42. Memorandum From Helmut Sonnenfeldt of the National Security Council Staff to the President’s Assistant for National Security Affairs (Kissinger)1


  • Summary of Salto 58, Thinkpiece re Present Position of Preliminary SALT

Ambassador Smith has sent in the attached telegrams,2 including separate memoranda from Nitze, Thompson, Allison, and Brown. Each comments on Soviet motives and where we may be headed in the talks. All seem to agree that the Soviets are “serious.” Most see their principal tactic as driving for a total ban on ABMs, which leads logically to a ban on MIRVs. All see certain political byproducts in the form of propaganda proposals designed to cause trouble in NATO, and in the US. Most comment favorably on the mutuality of views on strategic concepts, mainly acceptance of mutual deterrence, the interaction of [Page 165] offensive-defensive deployments, and the threat of heavy ABM systems.

Nitze: He feels that the Soviets are laying the foundation for a plausible agreement to curb the arms race in a manner inconsistent with approved US positions, the logic of which, however, will be difficult to resist. The main points will be a zero level of ABMs, a ban on MIRVs, and simple flight test ban, with third country threats met by politico-strategic consultations. They may also have in mind a halt to further construction of offensive launchers, if the above conditions are met.

This position may be difficult, he feels, unless we lay foundation for limiting and reducing offensive launchers, while permitting MIRVs and nationwide ABM, or by guiding a MIRV test ban in the direction of the Option that provides for limit on number of SS–9 and throw-weight.3 If, however, we want to move toward a MIRV ban, then there may be advantages in raising moratorium now rather than postponing.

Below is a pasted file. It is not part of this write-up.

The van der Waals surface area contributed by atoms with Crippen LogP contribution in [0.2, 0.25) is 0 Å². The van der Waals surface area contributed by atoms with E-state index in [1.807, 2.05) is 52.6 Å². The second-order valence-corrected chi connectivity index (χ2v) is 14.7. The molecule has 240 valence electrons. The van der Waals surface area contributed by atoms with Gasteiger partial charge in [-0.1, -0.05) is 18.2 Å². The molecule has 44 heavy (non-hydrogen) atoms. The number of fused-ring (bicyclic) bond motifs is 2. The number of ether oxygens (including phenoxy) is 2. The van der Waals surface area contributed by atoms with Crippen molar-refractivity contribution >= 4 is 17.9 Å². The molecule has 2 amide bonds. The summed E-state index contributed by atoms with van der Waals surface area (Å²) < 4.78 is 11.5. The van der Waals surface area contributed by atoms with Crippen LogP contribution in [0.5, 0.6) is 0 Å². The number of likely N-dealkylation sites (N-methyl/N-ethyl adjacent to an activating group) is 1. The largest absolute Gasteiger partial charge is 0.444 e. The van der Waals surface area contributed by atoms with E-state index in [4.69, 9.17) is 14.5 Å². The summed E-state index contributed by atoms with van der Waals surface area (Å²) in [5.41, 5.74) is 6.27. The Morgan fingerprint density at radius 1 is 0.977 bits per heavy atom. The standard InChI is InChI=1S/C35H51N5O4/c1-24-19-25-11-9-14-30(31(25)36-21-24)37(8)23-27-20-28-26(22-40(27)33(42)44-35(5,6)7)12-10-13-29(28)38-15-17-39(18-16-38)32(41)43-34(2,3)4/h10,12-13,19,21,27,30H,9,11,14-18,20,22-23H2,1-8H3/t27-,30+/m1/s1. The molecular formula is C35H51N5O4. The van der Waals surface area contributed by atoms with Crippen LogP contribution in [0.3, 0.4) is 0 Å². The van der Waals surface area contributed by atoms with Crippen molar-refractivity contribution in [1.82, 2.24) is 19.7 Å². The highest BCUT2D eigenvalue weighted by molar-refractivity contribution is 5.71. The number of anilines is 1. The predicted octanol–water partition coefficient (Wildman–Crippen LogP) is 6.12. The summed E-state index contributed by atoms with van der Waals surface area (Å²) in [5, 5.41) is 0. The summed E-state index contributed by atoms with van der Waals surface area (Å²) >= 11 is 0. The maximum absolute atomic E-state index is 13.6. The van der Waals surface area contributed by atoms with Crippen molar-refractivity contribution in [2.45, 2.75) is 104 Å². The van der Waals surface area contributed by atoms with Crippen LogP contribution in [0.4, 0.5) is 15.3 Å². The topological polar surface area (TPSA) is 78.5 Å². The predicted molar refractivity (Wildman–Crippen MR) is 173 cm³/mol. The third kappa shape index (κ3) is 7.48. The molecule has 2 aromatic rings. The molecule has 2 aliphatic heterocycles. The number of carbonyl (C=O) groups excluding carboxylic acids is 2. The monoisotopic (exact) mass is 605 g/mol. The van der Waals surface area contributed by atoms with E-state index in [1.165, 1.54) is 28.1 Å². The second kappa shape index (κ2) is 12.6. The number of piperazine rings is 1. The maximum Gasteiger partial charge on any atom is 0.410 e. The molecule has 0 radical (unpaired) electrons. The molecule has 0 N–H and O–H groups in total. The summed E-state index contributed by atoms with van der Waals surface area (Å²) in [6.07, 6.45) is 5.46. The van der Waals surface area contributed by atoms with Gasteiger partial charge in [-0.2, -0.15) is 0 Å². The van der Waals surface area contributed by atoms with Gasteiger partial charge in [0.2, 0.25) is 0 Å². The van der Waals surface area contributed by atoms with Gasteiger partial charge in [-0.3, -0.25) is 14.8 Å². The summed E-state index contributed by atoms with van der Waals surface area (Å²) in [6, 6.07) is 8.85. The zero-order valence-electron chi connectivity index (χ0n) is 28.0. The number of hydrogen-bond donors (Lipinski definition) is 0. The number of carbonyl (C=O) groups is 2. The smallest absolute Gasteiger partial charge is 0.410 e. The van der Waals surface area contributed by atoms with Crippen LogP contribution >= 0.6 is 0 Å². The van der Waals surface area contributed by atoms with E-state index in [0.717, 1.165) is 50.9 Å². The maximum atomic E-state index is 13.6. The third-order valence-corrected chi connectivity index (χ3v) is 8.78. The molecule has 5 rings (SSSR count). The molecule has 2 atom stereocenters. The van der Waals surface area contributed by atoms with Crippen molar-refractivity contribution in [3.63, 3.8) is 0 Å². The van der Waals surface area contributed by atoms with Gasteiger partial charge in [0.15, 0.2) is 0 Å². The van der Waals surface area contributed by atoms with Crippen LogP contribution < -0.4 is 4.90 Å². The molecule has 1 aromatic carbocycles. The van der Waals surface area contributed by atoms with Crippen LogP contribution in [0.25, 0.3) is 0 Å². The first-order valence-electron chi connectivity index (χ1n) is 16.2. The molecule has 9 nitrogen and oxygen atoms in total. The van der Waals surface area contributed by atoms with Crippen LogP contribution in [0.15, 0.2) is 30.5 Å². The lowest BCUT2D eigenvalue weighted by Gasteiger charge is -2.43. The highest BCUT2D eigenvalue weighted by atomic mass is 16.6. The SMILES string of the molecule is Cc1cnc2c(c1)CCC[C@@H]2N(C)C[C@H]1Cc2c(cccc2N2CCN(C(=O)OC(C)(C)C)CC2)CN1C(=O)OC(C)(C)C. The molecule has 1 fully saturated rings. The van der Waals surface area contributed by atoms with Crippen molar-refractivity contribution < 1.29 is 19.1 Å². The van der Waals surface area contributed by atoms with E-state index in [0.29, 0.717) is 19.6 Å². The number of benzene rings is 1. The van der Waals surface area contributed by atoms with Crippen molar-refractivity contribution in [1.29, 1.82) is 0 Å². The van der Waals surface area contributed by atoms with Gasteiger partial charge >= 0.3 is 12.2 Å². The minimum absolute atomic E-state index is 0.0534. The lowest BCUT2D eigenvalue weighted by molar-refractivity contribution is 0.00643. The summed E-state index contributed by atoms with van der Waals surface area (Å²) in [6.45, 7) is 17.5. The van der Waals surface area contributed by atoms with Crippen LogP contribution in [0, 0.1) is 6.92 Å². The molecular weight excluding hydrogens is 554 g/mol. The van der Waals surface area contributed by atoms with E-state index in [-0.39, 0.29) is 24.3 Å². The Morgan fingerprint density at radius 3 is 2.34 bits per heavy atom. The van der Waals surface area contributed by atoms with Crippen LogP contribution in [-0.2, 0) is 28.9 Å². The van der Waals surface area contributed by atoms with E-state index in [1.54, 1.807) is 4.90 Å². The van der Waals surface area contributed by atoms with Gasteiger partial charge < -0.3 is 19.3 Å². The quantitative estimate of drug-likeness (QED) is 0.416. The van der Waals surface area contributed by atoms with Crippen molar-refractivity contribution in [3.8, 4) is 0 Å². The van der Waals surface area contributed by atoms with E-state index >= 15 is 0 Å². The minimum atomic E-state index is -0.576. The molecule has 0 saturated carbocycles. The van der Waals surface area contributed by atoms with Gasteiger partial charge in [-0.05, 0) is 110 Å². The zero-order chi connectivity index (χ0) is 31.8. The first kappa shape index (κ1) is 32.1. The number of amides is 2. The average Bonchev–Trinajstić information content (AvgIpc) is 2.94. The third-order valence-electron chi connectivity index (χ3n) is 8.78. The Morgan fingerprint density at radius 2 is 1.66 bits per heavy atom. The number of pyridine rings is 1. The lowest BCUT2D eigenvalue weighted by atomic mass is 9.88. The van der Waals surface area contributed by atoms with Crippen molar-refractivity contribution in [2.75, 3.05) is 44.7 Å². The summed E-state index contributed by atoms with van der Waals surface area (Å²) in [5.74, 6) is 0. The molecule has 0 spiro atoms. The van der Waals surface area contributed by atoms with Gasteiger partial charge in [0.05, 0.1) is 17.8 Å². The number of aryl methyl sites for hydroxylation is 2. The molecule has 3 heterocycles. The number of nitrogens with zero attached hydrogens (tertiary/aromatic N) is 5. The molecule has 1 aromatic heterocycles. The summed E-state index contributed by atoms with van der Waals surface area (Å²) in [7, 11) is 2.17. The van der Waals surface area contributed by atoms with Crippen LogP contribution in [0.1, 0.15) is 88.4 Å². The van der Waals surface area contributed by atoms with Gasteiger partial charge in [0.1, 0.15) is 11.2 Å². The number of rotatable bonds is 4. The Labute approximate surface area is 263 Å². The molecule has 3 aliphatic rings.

Thompson: The Soviets seriously wish to work toward an agreement, though some of their positions are propagandistic and for bargaining purposes. They will press for a low level of ABMs and this may well be a critical issue in the subsequent negotiations. Though the Soviets have not raised MIRVs, Thompson assumes we should do so in some form before we conclude; at a minimum we should get the subject on the work program and it might be helpful to know whether Washington believes the delegation should probe Soviet thinking.

Allison: The major Soviet purpose is to assess for Moscow how serious the US is. The Soviets have staked out areas they wish to develop (bombers, exclusion of IR/MRBMs, etc.), but without illustrating in any detail a proposal of their own. The Soviet presentations have been designed to encourage forthcomingness on the US side, and have been cast in a form we want to hear.

Brown: His memorandum is too long to summarize adequately. He sees the talks as serving various Soviet purposes: formalization of parity; freeze by agreement of those areas where we have momentum (MIRV, ABM) while allowing continued deployment in areas where their momentum exceeds ours (submarines, SS–9s); silence on MIRVs may mean they believe we are far enough along to deploy while they are not; or they may be trying to slow down our programs without agreement, or aiming at stabilization of strategic situation near the present level.

On the other hand, we gain by developing strategic picture for Soviets of the situation with or without agreement. They have come some distance in expressing common strategic concepts. We could use talks [Page 166] to impress on their establishment the disutility of strategic power beyond certain levels. They have not been negative toward elements of Option II. They may want equal numbers of missiles rather than equality in payload.

We should avoid the concept of parity; we should mention throw-weight, ask about reductions and note the MIRV question for inclusion in the work program, but not agree to stop our programs while theirs continue; we should plan to resume in early February somewhere else. Washington should look harder at low, including zero, ABMs; look again at options which allow MIRVs and those which do not.MIRVs may not be controllable after next spring, but some new agreements could be formulated which inhibit qualitative improvements. Perhaps an agreement that permits MIRVs, but stops higher betas, and any more RVs per vehicle than have been tested already.

  1. Source: National Archives, Nixon Presidential Materials, NSC Files, Box 875, SALT, Volume VI, December 1–31, 1969. Secret. Sent for information.
  2. Attached but not printed is telegram Salto 58, December 2, which was sent in six sections.
  3. See Document 37 for a description of the various U.S. options.